Special counsel Jack Smith's team issued a subpoena for information about former President Donald Trump's foreign deals since he took office, according to The New York Times.
Smith's team overseeing the investigation into Trump's handling of classified documents found at Mar-a-Lago has "cast a wider net than previously understood as they scrutinize whether he broke the law" by taking documents home from the White House and failing to comply with a subpoena for their return, according to the report.
The subpoena specifically sought details on the Trump Organization's real estate licensing and development deals in China, Saudi Araba, the United Arab Emirates, Turkey, Kuwait, Oman and France dating back to 2017.
The Trump Organization vowed not to make any foreign deals while Trump was at the White House and the only known deal was with a Saudi-based real estate company to license the Trump name to a residential, hotel and golf complex in Oman last fall.
Smith's team also subpoenaed Trump Organization records related to Trump's dealings with the Saudi-backed golf company LIV Golf.
"While the Trump Organization has, for decades, been a global real estate empire, we made a strict pledge to not enter in any new foreign deals while President Trump was in office, a commitment that the company fully complied with," a Trump Organization spokesperson said in a statement to CNN.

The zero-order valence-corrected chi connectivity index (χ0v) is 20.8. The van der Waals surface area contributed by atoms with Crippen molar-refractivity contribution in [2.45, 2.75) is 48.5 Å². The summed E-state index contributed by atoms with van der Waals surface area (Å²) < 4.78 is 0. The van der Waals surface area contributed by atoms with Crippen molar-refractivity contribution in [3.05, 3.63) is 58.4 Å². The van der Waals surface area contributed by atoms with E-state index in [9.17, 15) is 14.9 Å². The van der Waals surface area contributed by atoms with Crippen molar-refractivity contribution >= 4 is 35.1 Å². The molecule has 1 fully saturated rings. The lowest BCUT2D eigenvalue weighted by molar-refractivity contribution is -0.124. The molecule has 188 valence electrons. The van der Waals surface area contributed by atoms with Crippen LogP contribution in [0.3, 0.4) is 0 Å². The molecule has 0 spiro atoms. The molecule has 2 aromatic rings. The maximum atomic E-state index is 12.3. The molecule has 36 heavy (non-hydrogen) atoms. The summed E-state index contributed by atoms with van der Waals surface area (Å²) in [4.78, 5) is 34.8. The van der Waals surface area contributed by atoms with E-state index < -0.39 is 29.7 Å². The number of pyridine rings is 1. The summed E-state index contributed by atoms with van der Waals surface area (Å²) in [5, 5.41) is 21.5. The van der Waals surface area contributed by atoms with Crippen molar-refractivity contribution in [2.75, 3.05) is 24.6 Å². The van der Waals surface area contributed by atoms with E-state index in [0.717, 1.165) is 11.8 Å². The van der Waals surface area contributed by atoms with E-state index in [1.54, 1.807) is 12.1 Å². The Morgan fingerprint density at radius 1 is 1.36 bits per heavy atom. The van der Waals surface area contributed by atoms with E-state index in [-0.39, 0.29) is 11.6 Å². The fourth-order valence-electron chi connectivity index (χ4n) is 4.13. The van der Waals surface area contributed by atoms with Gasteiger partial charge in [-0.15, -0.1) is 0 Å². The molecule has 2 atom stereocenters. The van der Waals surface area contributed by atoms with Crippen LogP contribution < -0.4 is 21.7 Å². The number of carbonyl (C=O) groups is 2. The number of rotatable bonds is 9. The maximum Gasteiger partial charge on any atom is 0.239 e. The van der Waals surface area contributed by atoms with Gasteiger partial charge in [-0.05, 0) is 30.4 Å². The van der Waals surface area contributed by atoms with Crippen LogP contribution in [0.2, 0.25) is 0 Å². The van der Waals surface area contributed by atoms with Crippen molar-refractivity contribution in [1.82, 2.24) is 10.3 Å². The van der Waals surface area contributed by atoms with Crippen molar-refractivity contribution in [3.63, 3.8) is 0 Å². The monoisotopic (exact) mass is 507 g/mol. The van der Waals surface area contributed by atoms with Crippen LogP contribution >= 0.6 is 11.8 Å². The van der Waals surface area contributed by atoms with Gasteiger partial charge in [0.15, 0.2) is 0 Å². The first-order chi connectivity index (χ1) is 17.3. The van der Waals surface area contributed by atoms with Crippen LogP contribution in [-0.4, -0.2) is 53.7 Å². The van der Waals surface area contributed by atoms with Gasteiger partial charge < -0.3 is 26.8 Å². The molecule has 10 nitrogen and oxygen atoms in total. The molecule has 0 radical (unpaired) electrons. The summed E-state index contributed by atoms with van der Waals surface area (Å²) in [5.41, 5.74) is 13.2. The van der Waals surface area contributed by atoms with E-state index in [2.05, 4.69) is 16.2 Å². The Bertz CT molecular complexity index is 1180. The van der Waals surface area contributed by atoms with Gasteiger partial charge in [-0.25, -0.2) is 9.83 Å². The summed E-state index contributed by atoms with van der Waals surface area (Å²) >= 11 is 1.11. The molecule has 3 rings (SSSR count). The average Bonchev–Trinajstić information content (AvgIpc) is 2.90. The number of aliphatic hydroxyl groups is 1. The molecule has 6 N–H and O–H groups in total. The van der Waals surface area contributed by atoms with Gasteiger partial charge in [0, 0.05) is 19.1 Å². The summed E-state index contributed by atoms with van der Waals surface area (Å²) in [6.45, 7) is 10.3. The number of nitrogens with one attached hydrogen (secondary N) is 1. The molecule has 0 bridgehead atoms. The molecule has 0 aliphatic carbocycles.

The subpoena suggests Smith's team is looking at potential connections between Trump's foreign deals and the classified documents. It's unclear whether the Trump Organization has turned over the materials sought by the subpoena or whether Smith has any other evidence to back the theory, according to the Times, which noted that prosecutors have sought to understand "not only what sorts of materials Mr. Trump removed from the White House, but also why he might have taken them with him."
Documents related to some Middle Eastern countries, China, and French President Emmanuel Macron were among those recovered from Mar-a-Lago.
"Following the money is a fairly common practice in any white collar case, but when it comes to classified documents and foreign business ties, alarm bells go off," tweeted former U.S. Attorney Barb McQuade.
Former acting Solicitor General Neal Katyal, a professor at Georgetown University Law School, said the subpoena suggests Smith's case against Trump has "gotten even stronger."
"Basically, the background here is the prosecutor's fear, the public's fear, that Donald Trump monetizes everything," he told MSNBC. "He monetized Jan. 6th, of all things. He monetizes his impeachment and the like. So, I think the prosecutor's concern here has been when he took these highly sensitive classified documents, was he trying to monetize those as well?"
The DOJ has long looked at potential violations of the Espionage Act and obstruction statutes in the case but "what this says is perhaps there is even more," Katyal said.
"There is a whole other set of potential criminal charges," he said.
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Former Justice Department official Mary McCord said prosecutors are undoubtedly looking at "why would he be obstructing if they are thinking of bringing an obstruction charge."
"If you're DOJ, you're looking for the why, because you've got to be able to tell a jury you do bring a case, why," she told MSNBC. "What is the modus operandi, what is the intent, and following the money, following possible places of vulnerability and weakness that might have motivated Trump to do some of the things that it's looking like there may be evidence that he did, that is, have boxes moved, attempt to obstruct justice. That's going to be a focus of the investigation."
about the Mar-a-Lago probe